I've often wanted to make this trip myself, but have always lacked the nerve; and now I'm glad I didn't cross the aqueduct and brave the short drive up to the house. I'd probably have cried for days. I'm also glad that my uncle actually visited the spot and did the dirty work--so I won't wonder about it any more, and can just hang on to a child's charmed memory.

As if the photos weren't enough, my class session on the Aegean cultures of the Bronze Age featured some consideration of the homecoming theme in the Odyssey--the nostos, or journey home. When I checked my Liddel and Scott for some elaboration (from nosteo, to come home or return), I discovered that it also means, when applied to food, abundant, nutritious, wholesome.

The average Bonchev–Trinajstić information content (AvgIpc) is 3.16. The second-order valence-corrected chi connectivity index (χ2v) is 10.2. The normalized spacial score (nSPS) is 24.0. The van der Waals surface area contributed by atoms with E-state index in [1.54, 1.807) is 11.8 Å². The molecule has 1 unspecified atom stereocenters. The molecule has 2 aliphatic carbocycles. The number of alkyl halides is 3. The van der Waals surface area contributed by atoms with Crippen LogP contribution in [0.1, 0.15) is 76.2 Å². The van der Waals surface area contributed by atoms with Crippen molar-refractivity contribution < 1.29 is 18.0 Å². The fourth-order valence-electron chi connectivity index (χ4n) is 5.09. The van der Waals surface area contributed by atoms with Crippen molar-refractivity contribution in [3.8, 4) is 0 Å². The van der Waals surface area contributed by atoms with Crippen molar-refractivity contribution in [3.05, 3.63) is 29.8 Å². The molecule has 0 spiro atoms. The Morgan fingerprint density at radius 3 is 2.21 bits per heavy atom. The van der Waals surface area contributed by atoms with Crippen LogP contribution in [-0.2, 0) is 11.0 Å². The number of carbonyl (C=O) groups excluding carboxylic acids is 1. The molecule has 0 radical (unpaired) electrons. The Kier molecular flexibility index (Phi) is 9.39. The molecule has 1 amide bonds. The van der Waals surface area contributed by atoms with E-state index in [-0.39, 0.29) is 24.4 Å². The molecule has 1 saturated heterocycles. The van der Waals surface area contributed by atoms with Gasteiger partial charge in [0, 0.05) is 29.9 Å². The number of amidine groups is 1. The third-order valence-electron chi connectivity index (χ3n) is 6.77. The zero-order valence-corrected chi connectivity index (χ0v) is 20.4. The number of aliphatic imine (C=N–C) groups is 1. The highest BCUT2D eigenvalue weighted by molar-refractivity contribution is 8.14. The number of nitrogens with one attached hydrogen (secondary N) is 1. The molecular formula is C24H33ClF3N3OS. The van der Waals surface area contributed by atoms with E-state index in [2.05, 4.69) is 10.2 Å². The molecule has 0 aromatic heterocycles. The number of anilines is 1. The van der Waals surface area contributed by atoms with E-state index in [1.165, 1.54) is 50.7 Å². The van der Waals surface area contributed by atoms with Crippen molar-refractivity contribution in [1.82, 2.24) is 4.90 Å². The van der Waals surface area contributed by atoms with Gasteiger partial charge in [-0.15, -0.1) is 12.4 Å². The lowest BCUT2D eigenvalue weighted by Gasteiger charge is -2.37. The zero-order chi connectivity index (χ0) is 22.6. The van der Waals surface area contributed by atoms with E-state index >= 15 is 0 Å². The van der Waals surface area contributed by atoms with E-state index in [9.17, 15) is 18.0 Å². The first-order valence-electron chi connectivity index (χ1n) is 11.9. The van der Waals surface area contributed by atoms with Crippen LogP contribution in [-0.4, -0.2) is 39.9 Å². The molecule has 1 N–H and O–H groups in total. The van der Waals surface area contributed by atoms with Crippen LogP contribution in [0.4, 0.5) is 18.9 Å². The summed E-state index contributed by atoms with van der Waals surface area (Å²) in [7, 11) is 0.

So nostalgia, the ailment to which I have become so prone, unites nostos with algos (pain), to create a word that, according to the Oxford English Dictionary, connotes not just longing, but a "form of melancholia caused by prolonged absence from one's home or country." The literal translation would be home-sickness, but I tend not to see the condition quite so negatively. Because it encourages memory (and is often generated by memory), nostalgia can be somewhat energizing. More than once, after musing over old photographs, or re-reading letters from my parents or grandparents, I've sat down to write, often taking up projects I'd abandoned for some time. Since much of what I write comes from or is set in the old turf, the act of recovering memory can transport me there and reignite creative embers.